Bosch targets sales of over 80 billion euros by 2029, bets big on software and SDVs
Driven by demand for software-defined vehicles, the automotive software business is likely to reach a volume of over 200 billion euros by 2030; Bosch, which is equally at home in the software and hardware domains, is keen to maximise gains
More than ever, innovations in the automotive sphere are coming about through bits and bytes. Technology and component major Bosch is responding to this trend toward software-based automotive engineering by realigning its automotive-supply business.
Within Robert Bosch GmbH, Bosch Mobility will in the future be managed as a business sector with responsibility for its own business and its own leadership team. At the Bosch annual press conference on May 4, Dr. Stefan Hartung, chairman, Robert Bosch GmbH, said the aim is to be able to serve existing and new customer needs even better and faster with customised technologies and solutions from a single source. With some 230,000 associates at more than 300 locations in 66 countries worldwide, Bosch Mobility will be the biggest of Bosch’s four business sectors.
“Software won’t only change how we use and experience cars in the future. It will also change the way cars are engineered. For some time now, Bosch has also seen itself as a mobility software company. Now, in response to customer requirements, our structure is changing to reflect this and to open up further growth,” added Dr. Markus Heyn, member of the Bosch board of management and the future chairman of the five-strong Bosch Mobility sector board.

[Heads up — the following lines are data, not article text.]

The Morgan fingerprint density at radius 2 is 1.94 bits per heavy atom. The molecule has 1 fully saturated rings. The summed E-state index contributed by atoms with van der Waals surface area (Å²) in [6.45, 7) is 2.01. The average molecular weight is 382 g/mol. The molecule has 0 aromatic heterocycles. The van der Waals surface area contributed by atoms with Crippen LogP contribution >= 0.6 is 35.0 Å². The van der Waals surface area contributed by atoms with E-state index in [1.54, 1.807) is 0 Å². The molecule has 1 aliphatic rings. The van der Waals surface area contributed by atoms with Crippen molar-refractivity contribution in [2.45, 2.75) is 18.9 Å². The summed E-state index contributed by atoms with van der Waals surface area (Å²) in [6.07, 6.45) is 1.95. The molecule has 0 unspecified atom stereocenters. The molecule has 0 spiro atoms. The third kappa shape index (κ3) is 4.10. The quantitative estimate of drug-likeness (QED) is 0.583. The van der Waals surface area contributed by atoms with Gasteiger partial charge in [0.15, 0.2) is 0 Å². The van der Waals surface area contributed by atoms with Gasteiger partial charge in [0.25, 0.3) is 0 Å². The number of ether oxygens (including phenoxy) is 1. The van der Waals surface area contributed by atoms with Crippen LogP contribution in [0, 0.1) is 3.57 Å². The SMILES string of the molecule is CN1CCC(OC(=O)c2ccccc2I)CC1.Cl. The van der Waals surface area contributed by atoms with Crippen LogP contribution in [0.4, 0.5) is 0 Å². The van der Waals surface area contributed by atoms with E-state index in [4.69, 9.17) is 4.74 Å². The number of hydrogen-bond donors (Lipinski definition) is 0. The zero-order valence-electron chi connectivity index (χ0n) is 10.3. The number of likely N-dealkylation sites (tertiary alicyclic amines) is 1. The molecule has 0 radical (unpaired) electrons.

Effective January 1, 2024, some of the business sector’s individual divisions will be redrawn and all divisions will be given horizontal, cross-divisional responsibilities as well. With its mobility solutions alone, Bosch’s aim for this new structure is that it will generate sales revenue of more than 80 billion euros worldwide by 2029.
Bosch expects the global market for software-defined vehicles to hit a volume of significantly more than 200 billion euros by 2030. This is three times more than in 2020.
First wave of SDVs expected from mid-decade
One pillar of this growth will be the market for automotive software. Driven by the trend toward software-defined vehicles (SDVs), this market is likely to reach a volume of significantly more than 200 billion euros by 2030. This is three times more than in 2020.
Currently, Bosch’s growth in this market is in double digits. At present, the global automotive industry is putting a stronger focus on software development and its share in development cost will be roughly 30% by 2030. In comparison, at Bosch, it is already higher than that. More than 50% of all R&D associates working for Bosch Mobility are software engineers. Software-defined vehicles offer two outstanding advantages. The first is the speed of development. Instead of taking years, implementing new functions in existing systems will in the future be just a matter of days. The second is the decoupling of software and hardware development, which means that cars will feel like new for longer thanks to software updates.